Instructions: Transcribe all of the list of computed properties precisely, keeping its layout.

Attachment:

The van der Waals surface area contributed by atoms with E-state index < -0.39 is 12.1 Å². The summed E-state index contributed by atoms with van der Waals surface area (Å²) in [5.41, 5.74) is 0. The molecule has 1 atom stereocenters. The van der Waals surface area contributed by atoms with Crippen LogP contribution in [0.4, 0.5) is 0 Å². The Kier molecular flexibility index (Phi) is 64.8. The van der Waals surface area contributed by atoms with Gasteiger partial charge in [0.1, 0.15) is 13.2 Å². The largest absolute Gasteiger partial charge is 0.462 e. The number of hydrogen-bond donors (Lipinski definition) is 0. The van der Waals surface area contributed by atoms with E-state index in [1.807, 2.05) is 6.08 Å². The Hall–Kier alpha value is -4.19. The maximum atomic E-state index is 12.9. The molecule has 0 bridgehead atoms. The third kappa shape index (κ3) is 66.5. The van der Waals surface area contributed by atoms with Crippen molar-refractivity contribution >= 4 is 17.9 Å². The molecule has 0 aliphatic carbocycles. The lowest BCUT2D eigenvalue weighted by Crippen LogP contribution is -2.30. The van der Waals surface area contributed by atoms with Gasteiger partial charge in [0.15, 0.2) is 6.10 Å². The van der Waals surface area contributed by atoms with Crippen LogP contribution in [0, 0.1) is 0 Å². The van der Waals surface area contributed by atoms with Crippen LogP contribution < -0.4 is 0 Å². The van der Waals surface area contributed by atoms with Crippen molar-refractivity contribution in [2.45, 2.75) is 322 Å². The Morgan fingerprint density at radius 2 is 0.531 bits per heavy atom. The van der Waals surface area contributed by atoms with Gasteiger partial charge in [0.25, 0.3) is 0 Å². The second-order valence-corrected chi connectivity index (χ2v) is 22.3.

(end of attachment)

The van der Waals surface area contributed by atoms with E-state index < -0.39 is 12.1 Å². The summed E-state index contributed by atoms with van der Waals surface area (Å²) in [5.41, 5.74) is 0. The molecule has 1 atom stereocenters. The van der Waals surface area contributed by atoms with Crippen LogP contribution in [0.4, 0.5) is 0 Å². The Kier molecular flexibility index (Phi) is 64.8. The van der Waals surface area contributed by atoms with Gasteiger partial charge in [0.1, 0.15) is 13.2 Å². The largest absolute Gasteiger partial charge is 0.462 e. The number of hydrogen-bond donors (Lipinski definition) is 0. The van der Waals surface area contributed by atoms with E-state index in [1.807, 2.05) is 6.08 Å². The Hall–Kier alpha value is -4.19. The maximum atomic E-state index is 12.9. The molecule has 0 bridgehead atoms. The third kappa shape index (κ3) is 66.5. The van der Waals surface area contributed by atoms with Crippen molar-refractivity contribution >= 4 is 17.9 Å². The molecule has 0 aliphatic carbocycles. The lowest BCUT2D eigenvalue weighted by Crippen LogP contribution is -2.30. The van der Waals surface area contributed by atoms with Gasteiger partial charge in [0.15, 0.2) is 6.10 Å². The van der Waals surface area contributed by atoms with Crippen LogP contribution in [0, 0.1) is 0 Å². The van der Waals surface area contributed by atoms with Crippen LogP contribution < -0.4 is 0 Å². The van der Waals surface area contributed by atoms with Crippen molar-refractivity contribution in [2.45, 2.75) is 322 Å². The Morgan fingerprint density at radius 2 is 0.531 bits per heavy atom. The van der Waals surface area contributed by atoms with Gasteiger partial charge in [0.25, 0.3) is 0 Å². The second-order valence-corrected chi connectivity index (χ2v) is 22.3.